Trends in community engagement

I have a friend and mentor who served on Council during the 60s, 70s and 80s.  When I asked him about public delegations, he said “we didn’t have them”.

I may be wrong but I think the first formal effort to engage members of the public in local decision making was in the mid to late 80s when a Public Advisory Committee was established to provide input into the development of a Waste Management Master Plan.  This was in response to community concerns with a proposal to build an incinerator in the Arboretum at the University of Guelph.

Community expectations to be engaged in local decision making have increased exponentially since then.

In the late 90s, a group of citizens was assembled to develop Guiding Principles for Public Involvement.  These principles have helped inform our practices for many years although not consistently throughout the organization.  Almost a decade later, some departments still did not know they existed.

Different projects along the way have moved the bar on how we involve the public, like the SmartGuelph consultations of 2002.  Our language has also been shifting from “public involvement” to “community engagement” as we understand there is a spectrum of engagement opportunities from consulting (gathering information), involving (discussing), collaborating (working together) to empowering (partnering).

Gord Hume, in his recent book 10 Trends for Smarter Communities, identifies the need to respond to increasing demands “for greater empowerment and engagement with government”.  New trends in social media, communication technology, open government, and open data are only accelerating change.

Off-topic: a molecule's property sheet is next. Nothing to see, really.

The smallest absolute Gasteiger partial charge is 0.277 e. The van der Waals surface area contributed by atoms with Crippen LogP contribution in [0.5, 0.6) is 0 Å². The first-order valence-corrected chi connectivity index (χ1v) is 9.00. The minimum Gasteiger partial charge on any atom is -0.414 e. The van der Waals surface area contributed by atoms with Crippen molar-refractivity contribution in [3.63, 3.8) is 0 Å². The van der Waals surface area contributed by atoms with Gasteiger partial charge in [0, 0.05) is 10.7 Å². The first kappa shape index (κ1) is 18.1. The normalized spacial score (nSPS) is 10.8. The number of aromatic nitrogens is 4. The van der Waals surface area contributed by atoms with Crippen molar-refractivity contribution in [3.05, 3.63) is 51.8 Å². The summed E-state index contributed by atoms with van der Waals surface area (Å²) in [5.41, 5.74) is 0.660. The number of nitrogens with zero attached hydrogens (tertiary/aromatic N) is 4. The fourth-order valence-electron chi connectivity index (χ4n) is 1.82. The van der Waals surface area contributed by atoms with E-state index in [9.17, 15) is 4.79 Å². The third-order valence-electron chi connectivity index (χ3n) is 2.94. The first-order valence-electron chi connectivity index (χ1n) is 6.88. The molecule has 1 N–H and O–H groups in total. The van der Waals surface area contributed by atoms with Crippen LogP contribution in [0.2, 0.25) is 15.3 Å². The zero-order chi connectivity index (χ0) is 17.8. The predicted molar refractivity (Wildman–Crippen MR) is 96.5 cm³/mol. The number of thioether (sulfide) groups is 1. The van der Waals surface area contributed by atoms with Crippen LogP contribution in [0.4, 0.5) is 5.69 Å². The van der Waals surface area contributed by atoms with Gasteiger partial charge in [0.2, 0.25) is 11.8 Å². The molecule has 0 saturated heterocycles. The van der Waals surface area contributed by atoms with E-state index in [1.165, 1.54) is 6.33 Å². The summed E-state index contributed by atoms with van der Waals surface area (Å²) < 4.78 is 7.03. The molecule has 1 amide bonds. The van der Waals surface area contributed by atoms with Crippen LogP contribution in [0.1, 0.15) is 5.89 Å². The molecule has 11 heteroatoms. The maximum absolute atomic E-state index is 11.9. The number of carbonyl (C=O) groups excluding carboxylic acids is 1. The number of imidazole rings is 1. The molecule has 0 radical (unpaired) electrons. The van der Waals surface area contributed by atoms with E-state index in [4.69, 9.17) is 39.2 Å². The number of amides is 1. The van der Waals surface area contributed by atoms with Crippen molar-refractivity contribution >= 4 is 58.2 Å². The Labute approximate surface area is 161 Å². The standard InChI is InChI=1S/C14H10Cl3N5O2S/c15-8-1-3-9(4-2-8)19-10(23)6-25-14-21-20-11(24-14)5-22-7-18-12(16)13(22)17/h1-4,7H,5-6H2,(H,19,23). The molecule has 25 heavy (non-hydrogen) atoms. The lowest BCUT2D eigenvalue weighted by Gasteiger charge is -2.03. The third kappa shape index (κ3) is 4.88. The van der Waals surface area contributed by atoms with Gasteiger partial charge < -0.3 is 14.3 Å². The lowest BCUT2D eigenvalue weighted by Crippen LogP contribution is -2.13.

He has some advice for how smart communities will leverage the trend:

  • Clearly identify the purpose of/for public engagement.
  • Make engagement as easy, open, and two-way as possible, often using new media.
  • Recognize the enormous demands for citizen empowerment and engagement.
  • Be more proactive about making information available and using social media to engage.
  • Clearly establish city hall (or the public library) as THE informative, trusted source of data and information about the municipality.
  • Politicians must recognize and respond appropriately to “one issue” campaigns and demands.
  • Develop a civilized debate process at Council that respects differing points of view, but still moves items forward in a timely fashion.

There is a brilliant report – Community Engagement Framework – working its way to Council for approval that does all of this.  It builds on our significant history and strength in community engagement and positions us to smartly leverage this trend to promote sustainable city building.

The Community Engagement Framework is a part of the Community Wellbeing Initiative – an initiative which itself represents the next step in our community engagement practices.

About Karen Farbridge

An unwavering change maker seeking a just, democratic and sustainable world.

View all posts by Karen Farbridge

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